It usually takes Charlotte Overton about four hours to drive from Greenville, N.C., to the University of South Carolina.
Overton planned to drive back to campus after USC told its students that classes would resume Tuesday. But when USC changed those plans Saturday night, saying classes now will resume Monday, Overton’s plans got a lot more complicated.
With many roads in eastern North Carolina closed and no obvious, direct driving route, Overton bought a $300 plane ticket from Raleigh to Charlotte for Sunday.
“When you email students saying classes will be canceled, we all plan around that,” said Overton, a graduate student in USC’s public administration program. “A lot of I-95 is closed. There’s no easy way for me to get to Columbia.”
Overton is one of many USC students scrambling to get back to campus in time for classes to resume Monday. Though the university said students will not be penalized for missing class on Monday, many students said on social media or in interviews with The State that they’re concerned about the safety of driving back and, also, missing class right before exams.
“If they miss material, it honestly could be the make or break on whether they do horrible on an exam,” said Andrew Prescott, a freshman studying pharmaceutical science. “It’s not fair to the students. And they’re the ones who are paying.”
Like many graduate students, Overton has a Monday class that’s three hours long and meets once a week, essentially combining the material of three, one-hour lectures.
“I have a nice professor, so I’m not worried. .. But I have to make up three hours of class material on my own,” Overton said. “Missing one class is basically like missing three.”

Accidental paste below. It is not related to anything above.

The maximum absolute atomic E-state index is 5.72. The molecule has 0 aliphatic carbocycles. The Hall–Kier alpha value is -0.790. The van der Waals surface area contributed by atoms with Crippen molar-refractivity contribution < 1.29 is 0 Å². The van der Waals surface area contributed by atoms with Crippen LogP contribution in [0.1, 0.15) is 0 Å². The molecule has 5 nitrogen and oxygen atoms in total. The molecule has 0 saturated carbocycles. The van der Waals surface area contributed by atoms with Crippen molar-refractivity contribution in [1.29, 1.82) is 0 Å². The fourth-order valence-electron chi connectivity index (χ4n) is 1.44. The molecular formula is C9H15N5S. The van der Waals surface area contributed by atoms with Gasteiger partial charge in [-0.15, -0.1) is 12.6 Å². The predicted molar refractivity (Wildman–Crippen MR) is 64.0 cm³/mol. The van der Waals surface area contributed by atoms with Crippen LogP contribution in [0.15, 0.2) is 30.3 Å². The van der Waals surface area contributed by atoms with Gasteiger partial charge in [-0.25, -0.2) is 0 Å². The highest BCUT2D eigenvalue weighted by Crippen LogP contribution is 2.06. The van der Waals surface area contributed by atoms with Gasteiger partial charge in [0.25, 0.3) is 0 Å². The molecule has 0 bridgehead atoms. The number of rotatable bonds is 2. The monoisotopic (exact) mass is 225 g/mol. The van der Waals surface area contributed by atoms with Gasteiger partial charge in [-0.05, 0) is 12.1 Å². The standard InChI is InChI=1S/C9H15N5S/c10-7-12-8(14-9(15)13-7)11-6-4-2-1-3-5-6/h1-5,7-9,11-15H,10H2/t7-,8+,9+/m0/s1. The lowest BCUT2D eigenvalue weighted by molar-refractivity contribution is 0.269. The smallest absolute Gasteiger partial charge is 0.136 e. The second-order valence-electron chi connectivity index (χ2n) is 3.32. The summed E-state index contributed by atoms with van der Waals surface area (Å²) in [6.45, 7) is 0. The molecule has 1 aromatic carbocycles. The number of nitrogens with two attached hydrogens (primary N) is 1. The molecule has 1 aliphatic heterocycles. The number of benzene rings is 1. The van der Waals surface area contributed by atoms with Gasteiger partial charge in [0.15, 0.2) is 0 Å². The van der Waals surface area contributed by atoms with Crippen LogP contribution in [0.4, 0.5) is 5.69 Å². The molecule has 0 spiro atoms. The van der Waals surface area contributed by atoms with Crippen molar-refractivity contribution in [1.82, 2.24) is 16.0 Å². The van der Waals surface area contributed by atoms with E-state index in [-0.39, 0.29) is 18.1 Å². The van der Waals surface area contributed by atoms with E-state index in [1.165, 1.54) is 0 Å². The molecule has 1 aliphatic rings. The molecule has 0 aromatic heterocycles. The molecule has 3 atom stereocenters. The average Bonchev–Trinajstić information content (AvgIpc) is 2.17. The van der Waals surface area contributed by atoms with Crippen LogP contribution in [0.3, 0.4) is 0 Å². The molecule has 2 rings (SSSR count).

A public, state-run university, USC has little say in when it closes campus. When Richland County closes or the governor orders a campus closed, the school has no choice, USC spokesman Jeff Stensland said in a previous interview.
And that’s what happened last Tuesday, when McMaster said state agencies would be closed starting Tuesday.
“Campus will remain closed and classes are canceled through Monday, Sept. 17,” USC said in an email sent Thursday. “At this time, university officials anticipate campus will resume normal operations, including all classes, on Tuesday, Sept. 18.”
Some students aren’t sure how they will make it back for classes.
Sophomore Savannah Paull, who said she is from North Augusta, isn’t personally affected. But she said she has several friends from North Carolina who plan to fly into Charlotte and have no clear way to get back to Columbia on time.
“Most would be flying into the Charlotte airport and take the MegaBus back to Columbia, but the MegaBus is not running when they would need it ... to get back in time,” Paull said in a Twitter direct message. “The school is showing gross disregard for its out-of-state students by making this decision so late.”
Overton and Prescott said they understood USC didn’t want to cancel any more classes than it already has, particularly since the school hasn’t held classes since Monday. When asked what USC should do, Overton said: “Stick with what you say. It’s the right thing to do.”